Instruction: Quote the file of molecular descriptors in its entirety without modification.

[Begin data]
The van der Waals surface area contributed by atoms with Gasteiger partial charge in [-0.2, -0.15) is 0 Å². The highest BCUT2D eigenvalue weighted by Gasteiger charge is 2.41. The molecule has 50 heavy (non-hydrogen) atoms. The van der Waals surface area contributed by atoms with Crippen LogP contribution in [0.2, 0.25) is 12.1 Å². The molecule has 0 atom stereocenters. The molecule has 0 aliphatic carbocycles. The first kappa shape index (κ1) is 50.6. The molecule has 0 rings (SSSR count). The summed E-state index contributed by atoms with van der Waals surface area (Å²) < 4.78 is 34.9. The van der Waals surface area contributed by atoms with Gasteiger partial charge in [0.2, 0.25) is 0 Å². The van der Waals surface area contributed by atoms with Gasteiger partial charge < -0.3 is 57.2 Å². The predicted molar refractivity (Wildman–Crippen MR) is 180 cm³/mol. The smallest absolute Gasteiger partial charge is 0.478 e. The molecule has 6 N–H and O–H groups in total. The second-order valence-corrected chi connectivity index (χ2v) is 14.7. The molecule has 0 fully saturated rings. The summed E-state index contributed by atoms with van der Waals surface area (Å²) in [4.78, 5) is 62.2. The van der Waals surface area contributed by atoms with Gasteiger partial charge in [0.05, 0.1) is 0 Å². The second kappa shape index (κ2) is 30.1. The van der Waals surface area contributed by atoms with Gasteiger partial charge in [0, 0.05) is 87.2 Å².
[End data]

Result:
The van der Waals surface area contributed by atoms with Gasteiger partial charge in [-0.2, -0.15) is 0 Å². The highest BCUT2D eigenvalue weighted by Gasteiger charge is 2.41. The molecule has 50 heavy (non-hydrogen) atoms. The van der Waals surface area contributed by atoms with Crippen LogP contribution in [0.2, 0.25) is 12.1 Å². The molecule has 0 atom stereocenters. The molecule has 0 aliphatic carbocycles. The first kappa shape index (κ1) is 50.6. The molecule has 0 rings (SSSR count). The summed E-state index contributed by atoms with van der Waals surface area (Å²) < 4.78 is 34.9. The van der Waals surface area contributed by atoms with Gasteiger partial charge in [0.2, 0.25) is 0 Å². The van der Waals surface area contributed by atoms with Gasteiger partial charge < -0.3 is 57.2 Å². The predicted molar refractivity (Wildman–Crippen MR) is 180 cm³/mol. The smallest absolute Gasteiger partial charge is 0.478 e. The molecule has 6 N–H and O–H groups in total. The second-order valence-corrected chi connectivity index (χ2v) is 14.7. The molecule has 0 fully saturated rings. The summed E-state index contributed by atoms with van der Waals surface area (Å²) in [4.78, 5) is 62.2. The van der Waals surface area contributed by atoms with Gasteiger partial charge in [0.05, 0.1) is 0 Å². The second kappa shape index (κ2) is 30.1. The van der Waals surface area contributed by atoms with Gasteiger partial charge in [0, 0.05) is 87.2 Å².